How Can I be Sure I Still Have Insurance Inside Super?

There are a number of ways to check if you have insurance inside of super. You’ll be able to find out how much you’re insured for, what type of cover you hold and how much you’re paying for it.

  • Online. You should be able to access your insurance details online with your super account login. There’s generally a section on your super dashboard dedicated entirely to your insurance details.
  • Check your statements. Have a look at your super annual statements. If no premiums are being deducted, then that’s a pretty huge indicator that you probably do not have any insurance.
  • Call your fund. A very simple way to find out is to call. You’ll need your member number handy, and they’ll ask a couple of questions to verify your identity. Then they’ll tell you everything you need to know.

If you have more than one super account, it might pay to check for insurance policies across all of your funds. You generally can’t claim on multiple policies, so it’s best not to keep policies that are going to prove to be pointless. Keeping your insurances in the one place can save you money and eliminate the risk of paying for a second policy that you wouldn’t be able to claim anyway. Your retirement savings will thank you for it!

How Late is too Late?

Suppose you were under 25 years of age or had an account balance of less than $6,000 as at 1st November 2019. In that case, you should have received a letter informing you of the new legislation. Anyone in this category who didn’t opt in to keep their insurance should have had it automatically cancelled on 1st April 2020. But what happens if you wanted to keep it? If you had your insurance cancelled, there should be an option for you to have it reinstated without having to apply or be subjected to underwriting requirements. It’s definitely worth checking with your super fund, although it could already be too late.

If you’ve just discovered your cover has been cancelled and you’re too late to have it reinstated, don’t stress! It’s an inconvenience, but you may be able to get the same level of cover by applying — you’ll probably be asked to take a trip to visit your doctor though. Inconvenient? Yes. The end of the world? Certainly not.

Vigilance is Needed

If your fund finds its way into low or inactive territory, you will be notified. Generally, you’ll receive reminders at intervals such as 9,12 and 15 months of inactivity before your insurance will be cancelled.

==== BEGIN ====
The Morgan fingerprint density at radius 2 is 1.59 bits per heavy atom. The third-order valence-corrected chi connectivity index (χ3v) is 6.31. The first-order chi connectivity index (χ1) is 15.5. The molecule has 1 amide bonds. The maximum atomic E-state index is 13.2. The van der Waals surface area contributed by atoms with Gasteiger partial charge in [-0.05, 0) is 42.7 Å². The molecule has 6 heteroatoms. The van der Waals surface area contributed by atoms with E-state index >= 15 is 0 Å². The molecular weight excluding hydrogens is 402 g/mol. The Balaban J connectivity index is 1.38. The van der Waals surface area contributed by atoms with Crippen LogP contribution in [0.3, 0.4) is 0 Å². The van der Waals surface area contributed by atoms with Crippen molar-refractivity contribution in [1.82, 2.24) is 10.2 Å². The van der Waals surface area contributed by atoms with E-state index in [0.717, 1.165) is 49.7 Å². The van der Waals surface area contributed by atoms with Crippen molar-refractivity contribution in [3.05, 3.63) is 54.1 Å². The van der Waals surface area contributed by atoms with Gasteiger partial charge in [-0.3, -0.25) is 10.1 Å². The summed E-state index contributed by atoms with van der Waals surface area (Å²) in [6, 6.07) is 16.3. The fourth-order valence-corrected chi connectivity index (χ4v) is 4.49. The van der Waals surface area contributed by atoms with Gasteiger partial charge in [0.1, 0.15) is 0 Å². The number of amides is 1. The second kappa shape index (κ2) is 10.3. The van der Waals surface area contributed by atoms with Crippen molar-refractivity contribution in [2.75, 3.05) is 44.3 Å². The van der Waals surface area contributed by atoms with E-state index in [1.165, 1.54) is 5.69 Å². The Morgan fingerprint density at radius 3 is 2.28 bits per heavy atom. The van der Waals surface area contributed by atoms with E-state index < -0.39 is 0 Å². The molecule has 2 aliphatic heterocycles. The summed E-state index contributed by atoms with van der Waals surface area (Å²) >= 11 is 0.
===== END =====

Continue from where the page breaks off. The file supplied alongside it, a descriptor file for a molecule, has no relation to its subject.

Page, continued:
It’s essential to take action if you receive one of these letters. Don’t let your insurance lapse without having an in-depth think about what your insurance needs are. If you no longer need insurance, take a moment to think about if you’ll need it in the future, because it will be much harder — and possibly more expensive — to apply for insurance further down the track.

  • Suppose you are self-employed or taking a break from work and aren't having any contributions made. In that case, you run the risk of having your insurance cancelled. If you would like to keep your cover, you could set up an automated contribution to be made from your bank account periodically to ensure your account does not become inactive. This amount could be as low as you’d like. Even just contributing $1 every 15 months would be enough to keep your account active — although it may not be enough to keep your balance growing. Depending on your returns and the cost of your premiums, you may need to add a little more from time to time to ensure your balance is not declining.
  • Suppose your super balance is at risk of falling under $6,000. In that case, you could schedule an ongoing contribution to be made from your bank account to cover the cost of the insurance premiums. The insurance is held and paid by your super fund, but you’re effectively covering the cost from your own bank account to ensure the premiums aren’t eroding For more information regarding the tax side of this strategy see Income Protection and Tax Time.

Alternatively, you could choose to forgo insurance inside of your super and decide to hold a policy outside of superannuation. There are pros and cons to each scenario; it really comes down to what’s right for you and your financial goals for yourself and your family.

Don’t Ignore Your Insurance! (or your super)

Regardless of whether you need insurance or not, you need to know what your insurance needs are. Once you’ve established what the right amount of cover for you is, you can go about checking if you’re adequately covered.

To get you started, here are some questions to ask your super fund regarding your insurance:

  • Do I have insurance inside of super?
  • What sort of cover do I have?
  • How much am I covered for?
  • How much are the premiums?
  • Do I have regular contributions going into my super?
  • What is the balance of my super?

Asking these questions will allow you to find out if you still have insurance in your super fund. With these answers, you’ll know if you’re at risk of it being cancelled in the future from a low balance or inactive funds.

In Summary

You manage what you monitor. As long as you remember to be vigilant and aware of what’s going on with your insurance and your super funds, you have the ability to manage your cover. The super insurance changes from The Putting Members’ Interests First reform were rolled out with the best intentions, and it will save a lot of people unnecessary costs. Still, it also has the potential to be detrimental to vulnerable members.

All you need to do is be aware of this fact and double-check what cover you have in place — it may just save you from becoming like mum and dad in the earlier example.